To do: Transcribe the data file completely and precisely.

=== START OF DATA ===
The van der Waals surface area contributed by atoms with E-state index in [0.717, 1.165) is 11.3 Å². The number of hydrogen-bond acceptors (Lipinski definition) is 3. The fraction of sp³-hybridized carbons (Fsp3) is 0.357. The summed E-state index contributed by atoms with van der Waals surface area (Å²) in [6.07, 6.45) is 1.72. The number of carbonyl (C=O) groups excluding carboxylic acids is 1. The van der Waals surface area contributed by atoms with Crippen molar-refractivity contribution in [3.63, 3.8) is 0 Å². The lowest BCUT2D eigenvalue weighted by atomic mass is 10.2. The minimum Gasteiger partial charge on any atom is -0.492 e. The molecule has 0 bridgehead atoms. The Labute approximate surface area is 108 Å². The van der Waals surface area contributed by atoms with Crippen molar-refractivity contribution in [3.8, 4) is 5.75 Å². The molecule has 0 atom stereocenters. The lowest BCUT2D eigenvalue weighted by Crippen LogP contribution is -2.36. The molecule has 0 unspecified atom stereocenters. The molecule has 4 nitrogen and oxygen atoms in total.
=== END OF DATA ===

The van der Waals surface area contributed by atoms with E-state index in [0.717, 1.165) is 11.3 Å². The number of hydrogen-bond acceptors (Lipinski definition) is 3. The fraction of sp³-hybridized carbons (Fsp3) is 0.357. The summed E-state index contributed by atoms with van der Waals surface area (Å²) in [6.07, 6.45) is 1.72. The number of carbonyl (C=O) groups excluding carboxylic acids is 1. The van der Waals surface area contributed by atoms with Crippen molar-refractivity contribution in [3.63, 3.8) is 0 Å². The lowest BCUT2D eigenvalue weighted by atomic mass is 10.2. The minimum Gasteiger partial charge on any atom is -0.492 e. The molecule has 0 bridgehead atoms. The Labute approximate surface area is 108 Å². The van der Waals surface area contributed by atoms with Crippen molar-refractivity contribution in [3.8, 4) is 5.75 Å². The molecule has 0 atom stereocenters. The lowest BCUT2D eigenvalue weighted by Crippen LogP contribution is -2.36. The molecule has 0 unspecified atom stereocenters. The molecule has 4 nitrogen and oxygen atoms in total.